Process, process, process

Starmer further re-emphasised the crucial nature of the unglamorous “process battles” of Brexit. He acknowledged that it is in the trenches of negotiating rooms and committee discussions that ‘leave’ will be made a success or a failure — not in the ever-exploited skies of public appeal and rhetorical dogmatism.

The customs union and the subsequent determination of tariffs, for him, should lay at the centre of any future relational planning. As, quite simply, “we need laws to make it lawful to take money and pass it to the treasury”. Alarmingly, the Shadow Brexit Secretary suggested that as a nation we haven’t even started preparations on making such laws, with the supposed “cliff-edge” dive that a ‘no-deal’ Brexit would entail appearing ever-steeper upon the conclusion of Starmer’s soliloquy. He suggested in a civilly understated manner that leaving with no deal would be “highly problematic” even simply in the “small world of trade” — lest we assess its impact on security and defence.

The ever-alluring no deal Brexit cliff edge (Pixabay)

Crucially, Starmer outlined the importance of the Soft Brexit vs. Hard Brexit debate, suggesting it is a fight that Remainers must participate in. He argued that “we can’t just fight against Brexit, we must fight for our form of Brexit”, urging Remainers to rid themselves of stubbornness. In acknowledging that his ideal scenario would be to remain in the EU, Starmer maintained that it is quintessential that the Remain side not give up their right to influence the proceedings in favour of awaiting upon some dream-like Brexit U-turn.

The real referendum question

Starmer was unapologetically a Remainer, but why? The self-proclaimed ‘internationalist’ believes in working “collaboratively and cooperatively” to find answers to questions in areas such as conflict and climate change, in addition to providing opportunities unattainable for a “UK that turns in of itself”.

Interestingly, he went on to speculate as to the subtext of the EU Referendum, believing it was unequivocally a referendum on the ‘status quo’. What he called the true referendum question — “is the status quo really working for you?” — he argued was long overdue.

What he called the true referendum question — “is the status quo really working for you?” — he argued was long overdue.

Quite simply, rife inequality in education and health and significant regional disparity, confounded by a debilitating popular loss of control over political and personal decisions, had highlighted a floundering and ailing political system. These were the foundations upon which the anti-establishment and anti-continuity vote took place.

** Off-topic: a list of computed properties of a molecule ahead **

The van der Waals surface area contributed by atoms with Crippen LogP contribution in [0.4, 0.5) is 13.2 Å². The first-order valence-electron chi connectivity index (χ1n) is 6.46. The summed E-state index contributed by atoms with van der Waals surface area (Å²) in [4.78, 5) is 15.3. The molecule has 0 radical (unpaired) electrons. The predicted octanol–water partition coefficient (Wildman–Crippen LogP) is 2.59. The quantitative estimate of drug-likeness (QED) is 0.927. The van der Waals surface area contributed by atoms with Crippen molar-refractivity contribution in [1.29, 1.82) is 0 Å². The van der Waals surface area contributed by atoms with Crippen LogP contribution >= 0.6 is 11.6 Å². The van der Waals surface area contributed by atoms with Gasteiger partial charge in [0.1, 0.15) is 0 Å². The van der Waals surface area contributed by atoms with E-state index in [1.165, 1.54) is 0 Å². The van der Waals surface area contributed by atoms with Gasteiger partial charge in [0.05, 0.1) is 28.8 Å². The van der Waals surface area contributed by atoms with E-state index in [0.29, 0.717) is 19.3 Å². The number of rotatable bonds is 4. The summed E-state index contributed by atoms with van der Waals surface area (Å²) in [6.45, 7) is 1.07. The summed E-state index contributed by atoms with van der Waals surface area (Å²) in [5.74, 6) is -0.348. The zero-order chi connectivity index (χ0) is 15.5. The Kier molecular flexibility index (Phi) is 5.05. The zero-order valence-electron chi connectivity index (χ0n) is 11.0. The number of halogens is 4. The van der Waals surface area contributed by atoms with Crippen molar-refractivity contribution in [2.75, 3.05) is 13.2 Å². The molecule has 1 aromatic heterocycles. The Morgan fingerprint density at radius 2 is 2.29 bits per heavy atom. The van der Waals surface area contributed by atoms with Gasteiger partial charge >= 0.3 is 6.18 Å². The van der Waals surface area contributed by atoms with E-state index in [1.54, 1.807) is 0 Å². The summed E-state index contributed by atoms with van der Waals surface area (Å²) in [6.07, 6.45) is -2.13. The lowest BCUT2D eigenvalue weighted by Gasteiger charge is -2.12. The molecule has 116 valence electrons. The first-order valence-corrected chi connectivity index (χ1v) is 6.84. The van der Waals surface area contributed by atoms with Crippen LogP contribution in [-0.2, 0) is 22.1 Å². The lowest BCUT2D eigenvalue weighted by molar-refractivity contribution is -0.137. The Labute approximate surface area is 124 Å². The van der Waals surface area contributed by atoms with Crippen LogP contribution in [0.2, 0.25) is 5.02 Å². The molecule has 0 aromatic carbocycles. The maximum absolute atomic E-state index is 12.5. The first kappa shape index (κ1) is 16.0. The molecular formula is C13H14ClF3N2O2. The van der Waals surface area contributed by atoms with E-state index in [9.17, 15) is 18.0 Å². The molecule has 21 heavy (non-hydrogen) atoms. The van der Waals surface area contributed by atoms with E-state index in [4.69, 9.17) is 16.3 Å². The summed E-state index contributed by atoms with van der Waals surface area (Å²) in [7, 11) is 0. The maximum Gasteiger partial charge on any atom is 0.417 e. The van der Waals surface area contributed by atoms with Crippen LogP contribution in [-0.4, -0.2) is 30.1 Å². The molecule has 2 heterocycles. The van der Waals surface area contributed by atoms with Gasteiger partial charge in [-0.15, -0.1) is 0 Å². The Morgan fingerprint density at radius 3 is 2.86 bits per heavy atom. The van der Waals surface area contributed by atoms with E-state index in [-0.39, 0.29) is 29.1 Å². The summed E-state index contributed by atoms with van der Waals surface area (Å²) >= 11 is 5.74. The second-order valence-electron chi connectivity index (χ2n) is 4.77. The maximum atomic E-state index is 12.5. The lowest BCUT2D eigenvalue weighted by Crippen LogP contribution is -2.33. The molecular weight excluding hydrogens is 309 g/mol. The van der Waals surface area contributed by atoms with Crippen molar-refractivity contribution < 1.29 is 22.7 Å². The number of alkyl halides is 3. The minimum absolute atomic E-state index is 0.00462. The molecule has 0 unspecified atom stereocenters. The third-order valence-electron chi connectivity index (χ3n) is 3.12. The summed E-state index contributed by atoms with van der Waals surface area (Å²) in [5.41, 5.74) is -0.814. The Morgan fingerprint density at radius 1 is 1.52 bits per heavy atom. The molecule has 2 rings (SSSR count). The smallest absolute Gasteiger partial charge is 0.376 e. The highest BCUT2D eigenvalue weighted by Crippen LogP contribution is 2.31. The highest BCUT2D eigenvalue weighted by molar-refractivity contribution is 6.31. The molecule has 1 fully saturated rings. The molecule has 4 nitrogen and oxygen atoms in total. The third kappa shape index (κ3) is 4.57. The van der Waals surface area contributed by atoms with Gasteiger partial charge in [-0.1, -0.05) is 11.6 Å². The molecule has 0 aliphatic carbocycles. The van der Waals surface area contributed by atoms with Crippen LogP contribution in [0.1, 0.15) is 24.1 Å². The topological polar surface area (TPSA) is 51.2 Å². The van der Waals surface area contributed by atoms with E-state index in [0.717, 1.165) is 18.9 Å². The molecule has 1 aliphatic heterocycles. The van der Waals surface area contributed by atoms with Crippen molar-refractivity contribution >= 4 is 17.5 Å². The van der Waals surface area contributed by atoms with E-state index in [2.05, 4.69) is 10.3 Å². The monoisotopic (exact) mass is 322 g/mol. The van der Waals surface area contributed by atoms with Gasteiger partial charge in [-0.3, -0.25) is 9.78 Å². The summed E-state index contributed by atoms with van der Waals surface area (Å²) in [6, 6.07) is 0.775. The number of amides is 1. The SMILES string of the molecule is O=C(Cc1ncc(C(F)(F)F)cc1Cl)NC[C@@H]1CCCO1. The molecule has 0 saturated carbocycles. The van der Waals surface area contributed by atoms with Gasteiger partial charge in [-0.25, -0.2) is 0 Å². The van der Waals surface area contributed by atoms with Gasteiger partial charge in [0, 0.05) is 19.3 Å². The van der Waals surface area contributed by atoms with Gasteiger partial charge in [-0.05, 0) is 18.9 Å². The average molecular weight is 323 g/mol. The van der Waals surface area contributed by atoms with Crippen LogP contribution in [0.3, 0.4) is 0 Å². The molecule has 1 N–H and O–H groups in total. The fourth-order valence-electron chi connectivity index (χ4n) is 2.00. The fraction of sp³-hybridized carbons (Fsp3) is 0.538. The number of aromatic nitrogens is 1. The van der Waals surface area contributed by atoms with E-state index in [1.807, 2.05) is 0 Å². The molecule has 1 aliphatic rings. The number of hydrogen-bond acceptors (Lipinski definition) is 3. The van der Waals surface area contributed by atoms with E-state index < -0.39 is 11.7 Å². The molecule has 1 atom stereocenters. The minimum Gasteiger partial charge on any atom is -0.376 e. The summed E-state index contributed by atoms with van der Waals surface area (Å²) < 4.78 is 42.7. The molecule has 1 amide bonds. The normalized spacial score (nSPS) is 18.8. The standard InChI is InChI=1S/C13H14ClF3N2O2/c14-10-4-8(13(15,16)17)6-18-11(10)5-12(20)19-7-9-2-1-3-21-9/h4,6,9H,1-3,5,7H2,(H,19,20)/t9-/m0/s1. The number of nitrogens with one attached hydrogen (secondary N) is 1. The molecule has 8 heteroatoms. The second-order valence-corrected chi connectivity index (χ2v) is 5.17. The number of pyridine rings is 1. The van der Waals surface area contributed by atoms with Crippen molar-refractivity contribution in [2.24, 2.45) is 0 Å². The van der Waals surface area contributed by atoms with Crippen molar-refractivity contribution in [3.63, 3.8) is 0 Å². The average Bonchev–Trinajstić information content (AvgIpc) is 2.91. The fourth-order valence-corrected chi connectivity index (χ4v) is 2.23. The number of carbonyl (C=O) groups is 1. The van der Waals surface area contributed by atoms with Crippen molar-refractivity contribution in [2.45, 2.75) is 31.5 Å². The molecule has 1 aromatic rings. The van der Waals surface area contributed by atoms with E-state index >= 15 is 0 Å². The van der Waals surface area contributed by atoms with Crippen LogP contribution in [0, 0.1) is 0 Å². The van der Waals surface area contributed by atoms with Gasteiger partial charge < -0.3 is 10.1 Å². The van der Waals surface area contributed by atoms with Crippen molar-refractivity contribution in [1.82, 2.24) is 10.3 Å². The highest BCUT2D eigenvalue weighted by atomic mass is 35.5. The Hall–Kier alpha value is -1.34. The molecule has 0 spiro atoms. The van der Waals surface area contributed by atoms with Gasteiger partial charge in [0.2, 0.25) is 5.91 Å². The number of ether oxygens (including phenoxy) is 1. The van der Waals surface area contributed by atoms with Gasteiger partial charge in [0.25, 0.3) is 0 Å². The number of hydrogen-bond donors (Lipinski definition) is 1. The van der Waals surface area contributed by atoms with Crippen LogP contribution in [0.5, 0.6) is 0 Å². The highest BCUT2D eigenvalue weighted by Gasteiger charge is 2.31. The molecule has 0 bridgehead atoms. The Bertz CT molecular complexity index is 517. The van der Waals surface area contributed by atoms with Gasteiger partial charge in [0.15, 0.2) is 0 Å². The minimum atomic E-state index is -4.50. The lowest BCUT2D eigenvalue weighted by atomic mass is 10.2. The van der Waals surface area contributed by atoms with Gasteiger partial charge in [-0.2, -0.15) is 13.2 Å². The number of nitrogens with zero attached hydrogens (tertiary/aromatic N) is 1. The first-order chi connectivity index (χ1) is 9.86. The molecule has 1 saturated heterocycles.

And that is where Starmer’s particular frustrations lay: that we have, despite their importance, all been sucked into discussions about process in complete ignorance to the development of a wider vision for the country — the absence of which ultimately caused the vote in the first place.

The vision, the future

So what’s the solution? Starmer is fundamentally in favour of two options: a close relationship with the EU or a public vote. This close relationship for him would be in a customs union and aligned with the single market — essential for the effective operating of business.

He is sceptical about the potential for the latter outcome, however, stating that the notion that a Labour opposition to Brexit would prevent it going through is “for the birds”. Citing the relatively uncontroversial Cooper Amendment that failed to pass, Starmer suggested that there is no evidence that Corbyn or Labour could shift the tide in Parliament towards Remain. Quite simply, “Brexit will not turn around on one good speech by someone”.

The idea that you can only speak for the 52% or the 48% is wrong

Further, he concluded, “the idea that you can only speak for the 52% or the 48% is wrong, and has only served to worsen divisions”. Rather, only through genuine connection and understanding from both sides of the arbitrary divide can we start lifting our heads up from the tip-toeing of process and onto the landscapes of “the vision”.

Fundamentally, binarism is for computers and last time I checked I wasn’t called Dell and you weren’t called Lenovo. Subsequently, then, we must stop playing Brexit ‘footsies’ with each other, and begin to engage our eyes and our brains to find long-lasting solutions to the major conundrums of our political age. The countdown is on — a compromise please, Rachel.


Featured image: Wikimedia CommonsCreative Commons license

Categories: UK Politics